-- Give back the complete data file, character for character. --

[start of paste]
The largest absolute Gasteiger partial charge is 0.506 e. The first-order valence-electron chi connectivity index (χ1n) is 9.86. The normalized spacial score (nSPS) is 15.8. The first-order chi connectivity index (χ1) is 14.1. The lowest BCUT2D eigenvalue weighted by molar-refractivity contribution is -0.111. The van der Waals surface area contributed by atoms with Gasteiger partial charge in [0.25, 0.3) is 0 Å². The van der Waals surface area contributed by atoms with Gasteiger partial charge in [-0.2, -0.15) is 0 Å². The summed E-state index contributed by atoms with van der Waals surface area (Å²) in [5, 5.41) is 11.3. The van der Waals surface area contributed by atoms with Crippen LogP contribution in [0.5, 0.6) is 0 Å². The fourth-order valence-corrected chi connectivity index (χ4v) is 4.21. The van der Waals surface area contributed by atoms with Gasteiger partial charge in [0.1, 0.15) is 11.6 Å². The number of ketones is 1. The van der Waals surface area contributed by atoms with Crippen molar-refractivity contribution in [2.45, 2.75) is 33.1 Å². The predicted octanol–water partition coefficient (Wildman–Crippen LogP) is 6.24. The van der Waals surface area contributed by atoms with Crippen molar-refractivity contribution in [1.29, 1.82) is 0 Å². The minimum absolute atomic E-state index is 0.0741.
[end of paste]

The largest absolute Gasteiger partial charge is 0.506 e. The first-order valence-electron chi connectivity index (χ1n) is 9.86. The normalized spacial score (nSPS) is 15.8. The first-order chi connectivity index (χ1) is 14.1. The lowest BCUT2D eigenvalue weighted by molar-refractivity contribution is -0.111. The van der Waals surface area contributed by atoms with Gasteiger partial charge in [0.25, 0.3) is 0 Å². The van der Waals surface area contributed by atoms with Gasteiger partial charge in [-0.2, -0.15) is 0 Å². The summed E-state index contributed by atoms with van der Waals surface area (Å²) in [5, 5.41) is 11.3. The van der Waals surface area contributed by atoms with Crippen LogP contribution in [0.5, 0.6) is 0 Å². The fourth-order valence-corrected chi connectivity index (χ4v) is 4.21. The van der Waals surface area contributed by atoms with Gasteiger partial charge in [0.1, 0.15) is 11.6 Å². The number of ketones is 1. The van der Waals surface area contributed by atoms with Crippen molar-refractivity contribution in [2.45, 2.75) is 33.1 Å². The predicted octanol–water partition coefficient (Wildman–Crippen LogP) is 6.24. The van der Waals surface area contributed by atoms with Crippen molar-refractivity contribution in [1.29, 1.82) is 0 Å². The minimum absolute atomic E-state index is 0.0741.